A shared economy model is used to produce revenue from catering services instead of selling products. This model changes the conventional producer-consumer interactions and re-analysis traditional value chains. For example, the Uber taxi is a form of shared economy that is used by people instead of buying a car for every person. There are companies that can lease electronics to consumers. When the device reaches its maximum life span, the producer recycles, maintains, and refurbishes the product. Further, by investing in durable and modular design strategies, companies can increase product value by providing simple steps in the disassembly and recyclability of materials and recovering of precious metals.

2. Products-as-a-service (PAAS) model for electronics:

The PAAS model is another effective circular business strategy, that can be applied by businesses. It is similar o the shared economy where a customer pays a fee to use an electronic product but does not own it. For example, an Information Technology company may use a PAAS model for its computer hardware products providing a monthly subscription fee for users, which encourages the company to re-manufacture and reform products after the product is returned.

In this model, there is an option of “fee-based” where a producer is subsidized to make the products with product life extension (PLE) designs, modularity, and proper treatment at the end of its life.

There can be a limitation to the PLE model if there is a cost-effective and globally functioning reverse logistics system does not present, which can affect the proper recovery and disassembly of products. Because of the fact that components of e-waste are hazardous, recyclers can develop technologies and strategies like artificial intelligence to effectively distinguish and identify the material composition of products. In the future, robotics can be used to disassemble products and reduce health risks and contamination.

3. Product ownership model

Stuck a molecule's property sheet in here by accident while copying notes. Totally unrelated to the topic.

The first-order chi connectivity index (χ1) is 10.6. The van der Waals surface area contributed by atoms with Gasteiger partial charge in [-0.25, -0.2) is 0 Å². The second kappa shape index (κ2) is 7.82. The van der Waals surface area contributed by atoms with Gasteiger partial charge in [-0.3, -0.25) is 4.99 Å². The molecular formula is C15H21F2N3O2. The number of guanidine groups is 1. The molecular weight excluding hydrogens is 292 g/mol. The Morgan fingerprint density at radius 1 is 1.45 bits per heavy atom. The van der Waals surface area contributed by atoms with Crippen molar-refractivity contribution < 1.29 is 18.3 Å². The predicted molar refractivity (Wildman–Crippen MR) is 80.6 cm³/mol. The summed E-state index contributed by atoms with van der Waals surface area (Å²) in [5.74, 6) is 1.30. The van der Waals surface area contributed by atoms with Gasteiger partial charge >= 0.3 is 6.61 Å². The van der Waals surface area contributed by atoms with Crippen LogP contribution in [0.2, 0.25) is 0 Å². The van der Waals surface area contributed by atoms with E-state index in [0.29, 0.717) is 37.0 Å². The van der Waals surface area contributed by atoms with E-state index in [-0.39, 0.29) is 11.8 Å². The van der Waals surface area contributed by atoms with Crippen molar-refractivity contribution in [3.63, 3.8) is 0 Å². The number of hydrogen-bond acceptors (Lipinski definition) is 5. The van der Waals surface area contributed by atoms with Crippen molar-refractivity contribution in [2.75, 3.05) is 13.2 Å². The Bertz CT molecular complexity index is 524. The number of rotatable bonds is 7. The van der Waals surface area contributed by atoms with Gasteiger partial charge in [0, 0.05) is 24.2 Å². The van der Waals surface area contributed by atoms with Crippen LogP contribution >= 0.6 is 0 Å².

This model uses the PLE and design for recyclability (DFR) principles while manufacturing the products. In this model, a company can keep the traditional product ownership model and give customers complete control over the product lifecycle. Unlike the shared economy and PAAS models, a manufacturer in this model has no incentive to produce products that promote PLE and DFR principles which is a key factor of the circular economy.

In this model, a company can determine milestones in the product lifecycle to which improvements can be provided to extend the life of the product. For example, companies can promote the recyclability and modularity of their products and create incentives for consumers to return their products for repair or resale. A mobile phone company can develop a “buy, repair and trade-in” scheme to emphasize effective recycling ways and increase secondary markets for recovered metals and resources.

4. Electronic waste bank model.

The waste bank program is one of the models to implement a circular economy among households. In this model, communities act as producers and consumers by processing and using household waste. The sorted products can be sold to third parties or used for daily needs. According to the Ministry of Environment of the Republic of Indonesia website, the number of waste banks in Indonesia is around 11,646 units and is spread across 34 provinces and 365 cities.

Additionally, people that registered as customers at the e-waste bank will get economic benefits from selling e-waste directly or indirectly. Furthermore, there is an agreement between the waste bank manager and the community on this electronic waste sale. Thus, the waste bank accepts all types of inorganic waste such as paper, iron, non-bottle plastic, plastic bottles, cardboard, and duplex. Hence, the Waste Bank has a high potential as a model in the circular economy.

There are many such ways that can help reduce the waste produced by electronics in practice and in scientific literature. This was an example of the ways that the common man should be aware of that can motivate recycling and manage modern waste produced.



  1. Anjani R.K. Gollakota, Sneha Gautam, Chi-Min Shu, Inconsistencies of e-waste management in developing nations – Facts and plausible solutions, Journal of Environmental Management, Volume 261, 2020, 110234, ISSN 0301-4797, https://doi.org/10.1016/j.jenvman.2020.110234
  2. Biswajit Debnath, Ankita Das, Abhijit Das, Chapter 29 – Towards circular economy in e-waste management in India: Issues, challenges, and solutions, Editor(s): Alexandros Stefanakis, Ioannis Nikolaou, Circular Economy and Sustainability, Elsevier, 2022, Pages 523-543, ISBN 9780128216644, https://doi.org/10.1016/B978-0-12-821664-4.00003-0.
  3. http://www.ey.com. (n.d.). How circular economy models can address global e-waste. [online] Available at: https://www.ey.com/en_us/climate-change-sustainability-services/how-circular-economy-models-can-address-global-e-waste.
  4. Rimantho, D., Syaiful, S., Nurfaida and Sulandari, U. (2022). Electronic waste bank model as a solution for implementing circular economy: Case study DKI Jakarta-Indonesia. Frontiers in Built Environment, 8. https://doi.org/10.3389/fbuil.2022.1030196.